The Squamish Watershed Society has completed another successful school program! This year the program was held in the beautiful Squamish estuary, right where the Squamish River meets Howe Sound. With Shannon Falls rushing in the background, over 500 kids were lead through 4 stations emphasizing the interconnectedness of all life within the estuary. For the fifth year, The BC Wildlife Federation Wetlands Education Program lead one of the stations over the 6 day program.
Station #1 was “Plastic is Forever”, and taught the kids how to help reduce the effects of plastic. Every piece of plastic that was ever made still exists today, and poses dangers for wildlife. Station #2 was “Species at Risk?”; where they learned the endangered species native to Squamish. The kids were stewards of the land and planted native species to help restore the estuary and improve wildlife habitat. We lead Station #3, and Station #4 – “Save the bats, save the world!”- demonstrated their physiology and dispelled the blood-sucking stereotype and other myths about these fuzzy creatures.
This year our station was “Mightus Detritus”, or as the kids called it, “the super awesome mud station”. We lead groups of 6-12 kids, parents, and teachers through a brief introduction into the world beneath your feet. When standing in a mud flat, there are over a billion microscopic organisms underneath you at all times, which makes the estuary a hot-spot for biodiversity! Detritus is decaying plant material, composed of water, soil, fecal material, plant material, and microscopic organisms that serve as the foundation for the estuary food chain. As we spoke, the kids spotted a nearby robin’s nest and redwing blackbirds perched in trees, leading us to an inquiry into what they eat. These kids were well-versed on their food chains, and were able to tell us the connection from bird to worm, worm to smaller invertebrate, invertebrate to microscopic organism until we reached the all-important detritus. If the estuary food chain was stacked like a pyramid, detritus would be the foundation. Without the foundation there would be no support, and all life within the estuary would not exist. The children were able to grasp this connection and carry that understanding through to the other stations; they made the connection between bat and prey, species at risk and their planting conditions, and plastic and their impacts upon these critical living things.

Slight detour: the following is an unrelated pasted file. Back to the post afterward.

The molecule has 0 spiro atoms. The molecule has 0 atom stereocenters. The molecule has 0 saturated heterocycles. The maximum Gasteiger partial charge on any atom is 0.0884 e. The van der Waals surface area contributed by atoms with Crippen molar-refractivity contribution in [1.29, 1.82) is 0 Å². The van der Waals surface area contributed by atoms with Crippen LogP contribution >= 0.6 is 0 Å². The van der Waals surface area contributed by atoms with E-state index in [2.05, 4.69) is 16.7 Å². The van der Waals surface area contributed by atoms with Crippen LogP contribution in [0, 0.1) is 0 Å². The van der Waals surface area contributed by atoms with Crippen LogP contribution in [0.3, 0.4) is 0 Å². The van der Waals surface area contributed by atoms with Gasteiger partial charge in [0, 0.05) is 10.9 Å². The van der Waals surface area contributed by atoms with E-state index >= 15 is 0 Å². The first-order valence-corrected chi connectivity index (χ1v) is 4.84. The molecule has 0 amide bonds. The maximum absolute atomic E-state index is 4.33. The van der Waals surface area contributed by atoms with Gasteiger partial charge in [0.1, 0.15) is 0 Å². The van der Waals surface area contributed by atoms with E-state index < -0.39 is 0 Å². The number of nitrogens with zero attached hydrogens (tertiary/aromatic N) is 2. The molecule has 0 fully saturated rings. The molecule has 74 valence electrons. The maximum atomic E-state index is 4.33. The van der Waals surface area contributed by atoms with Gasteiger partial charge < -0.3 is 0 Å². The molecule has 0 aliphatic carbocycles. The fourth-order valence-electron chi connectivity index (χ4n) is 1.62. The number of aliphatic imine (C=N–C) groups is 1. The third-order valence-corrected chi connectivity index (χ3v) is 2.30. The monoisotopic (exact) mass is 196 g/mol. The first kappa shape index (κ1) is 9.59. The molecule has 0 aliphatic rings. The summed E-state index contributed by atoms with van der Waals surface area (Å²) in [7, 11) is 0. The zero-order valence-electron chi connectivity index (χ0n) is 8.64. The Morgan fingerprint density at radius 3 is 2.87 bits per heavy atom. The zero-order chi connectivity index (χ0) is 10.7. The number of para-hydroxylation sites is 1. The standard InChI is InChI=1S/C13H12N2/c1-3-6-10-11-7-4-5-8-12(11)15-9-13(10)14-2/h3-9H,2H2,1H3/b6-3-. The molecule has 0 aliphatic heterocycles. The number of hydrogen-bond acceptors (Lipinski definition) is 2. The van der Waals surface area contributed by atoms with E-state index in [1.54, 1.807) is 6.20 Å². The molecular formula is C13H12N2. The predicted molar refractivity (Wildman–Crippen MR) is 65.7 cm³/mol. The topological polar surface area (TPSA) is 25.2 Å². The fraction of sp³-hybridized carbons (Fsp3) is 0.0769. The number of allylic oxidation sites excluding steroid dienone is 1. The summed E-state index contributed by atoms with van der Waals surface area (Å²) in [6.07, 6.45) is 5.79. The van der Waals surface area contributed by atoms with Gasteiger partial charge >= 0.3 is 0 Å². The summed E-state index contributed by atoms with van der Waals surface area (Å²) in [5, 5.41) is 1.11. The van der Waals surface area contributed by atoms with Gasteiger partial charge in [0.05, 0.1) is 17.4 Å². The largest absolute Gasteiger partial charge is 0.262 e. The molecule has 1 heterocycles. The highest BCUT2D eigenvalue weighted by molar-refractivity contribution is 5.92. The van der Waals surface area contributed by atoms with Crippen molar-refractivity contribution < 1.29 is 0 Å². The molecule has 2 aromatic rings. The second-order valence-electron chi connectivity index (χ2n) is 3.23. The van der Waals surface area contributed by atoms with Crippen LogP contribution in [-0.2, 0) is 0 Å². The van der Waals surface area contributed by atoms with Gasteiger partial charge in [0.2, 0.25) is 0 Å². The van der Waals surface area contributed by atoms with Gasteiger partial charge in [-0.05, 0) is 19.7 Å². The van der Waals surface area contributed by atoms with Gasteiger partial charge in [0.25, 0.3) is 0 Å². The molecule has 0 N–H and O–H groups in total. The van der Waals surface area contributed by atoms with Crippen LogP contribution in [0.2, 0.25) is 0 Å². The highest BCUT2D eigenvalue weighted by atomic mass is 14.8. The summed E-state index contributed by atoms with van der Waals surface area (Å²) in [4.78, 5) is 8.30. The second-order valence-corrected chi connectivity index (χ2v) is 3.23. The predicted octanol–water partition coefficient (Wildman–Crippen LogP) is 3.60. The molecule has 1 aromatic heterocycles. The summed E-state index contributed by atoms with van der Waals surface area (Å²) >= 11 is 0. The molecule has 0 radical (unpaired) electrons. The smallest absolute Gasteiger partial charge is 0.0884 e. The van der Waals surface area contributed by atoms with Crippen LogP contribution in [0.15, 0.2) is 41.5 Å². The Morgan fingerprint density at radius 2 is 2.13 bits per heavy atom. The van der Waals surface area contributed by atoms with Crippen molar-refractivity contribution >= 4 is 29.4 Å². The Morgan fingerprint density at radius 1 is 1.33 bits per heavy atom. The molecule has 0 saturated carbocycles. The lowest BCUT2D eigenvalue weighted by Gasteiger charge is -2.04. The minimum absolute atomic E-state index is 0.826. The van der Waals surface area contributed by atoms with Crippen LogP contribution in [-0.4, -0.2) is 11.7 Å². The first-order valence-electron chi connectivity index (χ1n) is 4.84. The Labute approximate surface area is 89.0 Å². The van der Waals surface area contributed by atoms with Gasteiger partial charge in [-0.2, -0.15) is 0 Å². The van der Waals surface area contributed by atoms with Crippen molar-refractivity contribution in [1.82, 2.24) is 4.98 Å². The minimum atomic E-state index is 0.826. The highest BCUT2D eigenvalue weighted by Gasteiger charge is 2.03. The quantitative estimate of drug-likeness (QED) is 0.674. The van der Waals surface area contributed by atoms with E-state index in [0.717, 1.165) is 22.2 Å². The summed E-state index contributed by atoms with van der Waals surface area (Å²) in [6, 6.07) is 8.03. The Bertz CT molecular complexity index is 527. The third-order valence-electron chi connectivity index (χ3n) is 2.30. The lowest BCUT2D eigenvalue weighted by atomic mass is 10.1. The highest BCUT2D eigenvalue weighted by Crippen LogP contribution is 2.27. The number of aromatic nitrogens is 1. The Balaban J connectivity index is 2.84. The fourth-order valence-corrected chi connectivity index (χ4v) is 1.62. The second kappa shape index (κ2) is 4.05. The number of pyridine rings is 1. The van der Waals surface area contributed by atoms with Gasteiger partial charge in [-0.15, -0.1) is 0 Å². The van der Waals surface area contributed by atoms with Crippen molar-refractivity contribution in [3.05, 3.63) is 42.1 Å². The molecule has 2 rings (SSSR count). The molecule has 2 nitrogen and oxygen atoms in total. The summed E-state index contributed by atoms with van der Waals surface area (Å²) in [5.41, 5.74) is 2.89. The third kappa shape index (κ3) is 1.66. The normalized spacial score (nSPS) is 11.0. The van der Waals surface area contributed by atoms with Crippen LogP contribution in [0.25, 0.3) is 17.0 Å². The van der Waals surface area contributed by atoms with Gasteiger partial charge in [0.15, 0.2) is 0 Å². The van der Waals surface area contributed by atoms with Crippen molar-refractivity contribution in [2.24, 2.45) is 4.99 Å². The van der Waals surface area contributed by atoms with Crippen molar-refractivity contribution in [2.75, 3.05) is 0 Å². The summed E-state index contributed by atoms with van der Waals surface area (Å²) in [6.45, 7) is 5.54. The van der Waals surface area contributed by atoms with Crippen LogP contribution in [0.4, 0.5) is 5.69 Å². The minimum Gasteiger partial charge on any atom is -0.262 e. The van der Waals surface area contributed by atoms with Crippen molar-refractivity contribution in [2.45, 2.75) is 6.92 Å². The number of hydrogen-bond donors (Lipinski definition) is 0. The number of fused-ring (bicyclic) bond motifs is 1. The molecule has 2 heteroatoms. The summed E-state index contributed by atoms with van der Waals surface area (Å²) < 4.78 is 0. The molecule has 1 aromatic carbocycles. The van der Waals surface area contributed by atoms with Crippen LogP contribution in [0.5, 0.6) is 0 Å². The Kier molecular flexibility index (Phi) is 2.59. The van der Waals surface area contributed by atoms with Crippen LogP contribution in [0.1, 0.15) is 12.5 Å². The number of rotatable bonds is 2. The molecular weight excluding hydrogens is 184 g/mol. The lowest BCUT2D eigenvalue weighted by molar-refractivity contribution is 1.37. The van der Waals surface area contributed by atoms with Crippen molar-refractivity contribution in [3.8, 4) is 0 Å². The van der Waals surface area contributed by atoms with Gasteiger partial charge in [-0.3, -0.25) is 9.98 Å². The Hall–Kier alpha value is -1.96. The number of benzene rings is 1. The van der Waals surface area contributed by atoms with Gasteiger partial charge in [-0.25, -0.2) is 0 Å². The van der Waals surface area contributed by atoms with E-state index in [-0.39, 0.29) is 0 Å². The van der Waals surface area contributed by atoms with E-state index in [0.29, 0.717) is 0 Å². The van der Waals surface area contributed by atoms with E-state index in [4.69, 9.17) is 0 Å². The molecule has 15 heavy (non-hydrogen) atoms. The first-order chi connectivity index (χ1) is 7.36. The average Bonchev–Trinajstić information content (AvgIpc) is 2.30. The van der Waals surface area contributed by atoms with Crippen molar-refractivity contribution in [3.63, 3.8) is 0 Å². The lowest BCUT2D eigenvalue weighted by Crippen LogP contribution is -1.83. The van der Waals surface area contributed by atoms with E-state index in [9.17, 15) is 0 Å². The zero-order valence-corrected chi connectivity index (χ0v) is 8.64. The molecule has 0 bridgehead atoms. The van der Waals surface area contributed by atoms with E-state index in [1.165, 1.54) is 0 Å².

Kids were taught to carefully dip net within the brackish water of the mud flats for invertebrates such as isopods, amphipods, lug worms, and small clams. They had to use their eyes very well to spot the aquatic swimmers, but all groups were successful in their collections. Some groups gave the BCWF Wetlands crew a run for their money, and caught several species of fish such as sticklebacks and migrating Chinook salmon! All species of salmon are dependent upon estuaries, in addition to a long list of other invertebrates, reptiles, and avian species. An estuary is found where brackish water is present: a constant mixing of salty ocean water and freshwater through changing tides and stream runoff. The salinity of the estuary acts as a buffer zone for salmon, allowing them to acclimatize to saltier water before entering the ocean.
The weather was true to the Squamish valley: bright and sunny, forcefully windy, and pouring rain over the span of the two weeks. The rain only made the flats muddier, and the kids loved it! With each group we promised they would leave our station wet and muddy, and they held onto that promise with their slipping and sliding along the banks of the stream. Many rescue attempts had to be made, resulting in both kids and our Wetlands Intern being pulled from the mud!
The kids learned the importance of the bottom of the food chain, and how small lives are just as important as bigger mammals. The food chain was demonstrated well by the Garter snakes swimming around the ponds, on the hunt for fish and larger invertebrates. Some lucky groups were able to touch the snake caught by volunteers, and helped their leaders release it further away so it could hunt quietly. Other interesting finds were an owl pellet, jellyfish along the shore, and the biggest amphipod our BCWF crew had seen so far!
Overall the program was very successful in allowing the kids the hands-on experience that sparks interest in our wetlands. Our BCWF Wetlands Education Program crew is thankful for the work being done by the Squamish Watershed Society towards environmental education and restoration. Thank you to all of our partners and volunteers who organized and helped run the event, we are looking forward to seeing you in 2018!